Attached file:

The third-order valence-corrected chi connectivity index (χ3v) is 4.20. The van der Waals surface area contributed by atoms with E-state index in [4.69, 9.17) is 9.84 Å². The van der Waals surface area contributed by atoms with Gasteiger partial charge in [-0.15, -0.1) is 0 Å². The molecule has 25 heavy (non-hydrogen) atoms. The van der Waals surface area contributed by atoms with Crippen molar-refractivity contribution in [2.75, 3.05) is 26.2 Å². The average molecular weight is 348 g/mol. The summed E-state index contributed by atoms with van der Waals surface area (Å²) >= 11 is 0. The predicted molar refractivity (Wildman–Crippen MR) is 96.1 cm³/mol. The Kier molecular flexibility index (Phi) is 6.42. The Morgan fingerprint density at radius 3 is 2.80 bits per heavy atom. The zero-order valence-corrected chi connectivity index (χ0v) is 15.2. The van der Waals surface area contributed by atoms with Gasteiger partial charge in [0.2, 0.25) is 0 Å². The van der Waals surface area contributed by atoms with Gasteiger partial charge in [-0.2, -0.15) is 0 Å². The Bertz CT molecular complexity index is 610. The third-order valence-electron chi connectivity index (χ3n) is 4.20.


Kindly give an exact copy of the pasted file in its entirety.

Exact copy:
The third-order valence-corrected chi connectivity index (χ3v) is 4.20. The van der Waals surface area contributed by atoms with E-state index in [4.69, 9.17) is 9.84 Å². The van der Waals surface area contributed by atoms with Gasteiger partial charge in [-0.15, -0.1) is 0 Å². The molecule has 25 heavy (non-hydrogen) atoms. The van der Waals surface area contributed by atoms with Crippen molar-refractivity contribution in [2.75, 3.05) is 26.2 Å². The average molecular weight is 348 g/mol. The summed E-state index contributed by atoms with van der Waals surface area (Å²) >= 11 is 0. The predicted molar refractivity (Wildman–Crippen MR) is 96.1 cm³/mol. The Kier molecular flexibility index (Phi) is 6.42. The Morgan fingerprint density at radius 3 is 2.80 bits per heavy atom. The zero-order valence-corrected chi connectivity index (χ0v) is 15.2. The van der Waals surface area contributed by atoms with Gasteiger partial charge in [0.2, 0.25) is 0 Å². The van der Waals surface area contributed by atoms with Gasteiger partial charge in [-0.2, -0.15) is 0 Å². The Bertz CT molecular complexity index is 610. The third-order valence-electron chi connectivity index (χ3n) is 4.20.